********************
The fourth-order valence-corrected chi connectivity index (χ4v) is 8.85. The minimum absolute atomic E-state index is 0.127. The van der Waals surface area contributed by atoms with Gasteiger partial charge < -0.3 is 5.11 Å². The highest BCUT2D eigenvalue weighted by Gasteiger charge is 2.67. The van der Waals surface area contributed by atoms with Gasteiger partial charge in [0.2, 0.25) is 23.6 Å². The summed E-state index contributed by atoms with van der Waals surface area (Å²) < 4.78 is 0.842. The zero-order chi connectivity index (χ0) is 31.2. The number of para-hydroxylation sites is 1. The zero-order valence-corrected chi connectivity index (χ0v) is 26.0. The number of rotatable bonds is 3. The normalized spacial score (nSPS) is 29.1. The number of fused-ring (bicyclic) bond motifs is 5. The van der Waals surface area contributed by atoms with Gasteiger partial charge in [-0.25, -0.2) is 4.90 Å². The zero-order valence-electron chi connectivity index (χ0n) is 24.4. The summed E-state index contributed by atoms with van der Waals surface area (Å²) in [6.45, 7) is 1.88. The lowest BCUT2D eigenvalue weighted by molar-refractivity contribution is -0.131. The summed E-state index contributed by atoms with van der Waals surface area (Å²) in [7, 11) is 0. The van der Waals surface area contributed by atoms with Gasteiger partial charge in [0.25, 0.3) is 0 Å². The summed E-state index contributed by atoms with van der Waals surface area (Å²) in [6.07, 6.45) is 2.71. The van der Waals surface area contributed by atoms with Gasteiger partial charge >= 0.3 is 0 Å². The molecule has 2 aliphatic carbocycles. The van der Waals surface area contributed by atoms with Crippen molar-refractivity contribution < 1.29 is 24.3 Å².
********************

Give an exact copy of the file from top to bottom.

The fourth-order valence-corrected chi connectivity index (χ4v) is 8.85. The minimum absolute atomic E-state index is 0.127. The van der Waals surface area contributed by atoms with Gasteiger partial charge < -0.3 is 5.11 Å². The highest BCUT2D eigenvalue weighted by Gasteiger charge is 2.67. The van der Waals surface area contributed by atoms with Gasteiger partial charge in [0.2, 0.25) is 23.6 Å². The summed E-state index contributed by atoms with van der Waals surface area (Å²) < 4.78 is 0.842. The zero-order chi connectivity index (χ0) is 31.2. The number of para-hydroxylation sites is 1. The zero-order valence-corrected chi connectivity index (χ0v) is 26.0. The number of rotatable bonds is 3. The normalized spacial score (nSPS) is 29.1. The number of fused-ring (bicyclic) bond motifs is 5. The van der Waals surface area contributed by atoms with Gasteiger partial charge in [-0.25, -0.2) is 4.90 Å². The zero-order valence-electron chi connectivity index (χ0n) is 24.4. The summed E-state index contributed by atoms with van der Waals surface area (Å²) in [6.45, 7) is 1.88. The lowest BCUT2D eigenvalue weighted by molar-refractivity contribution is -0.131. The summed E-state index contributed by atoms with van der Waals surface area (Å²) in [7, 11) is 0. The van der Waals surface area contributed by atoms with Gasteiger partial charge in [0.25, 0.3) is 0 Å². The summed E-state index contributed by atoms with van der Waals surface area (Å²) in [6.07, 6.45) is 2.71. The van der Waals surface area contributed by atoms with Gasteiger partial charge >= 0.3 is 0 Å². The molecule has 2 aliphatic carbocycles. The van der Waals surface area contributed by atoms with Crippen molar-refractivity contribution < 1.29 is 24.3 Å².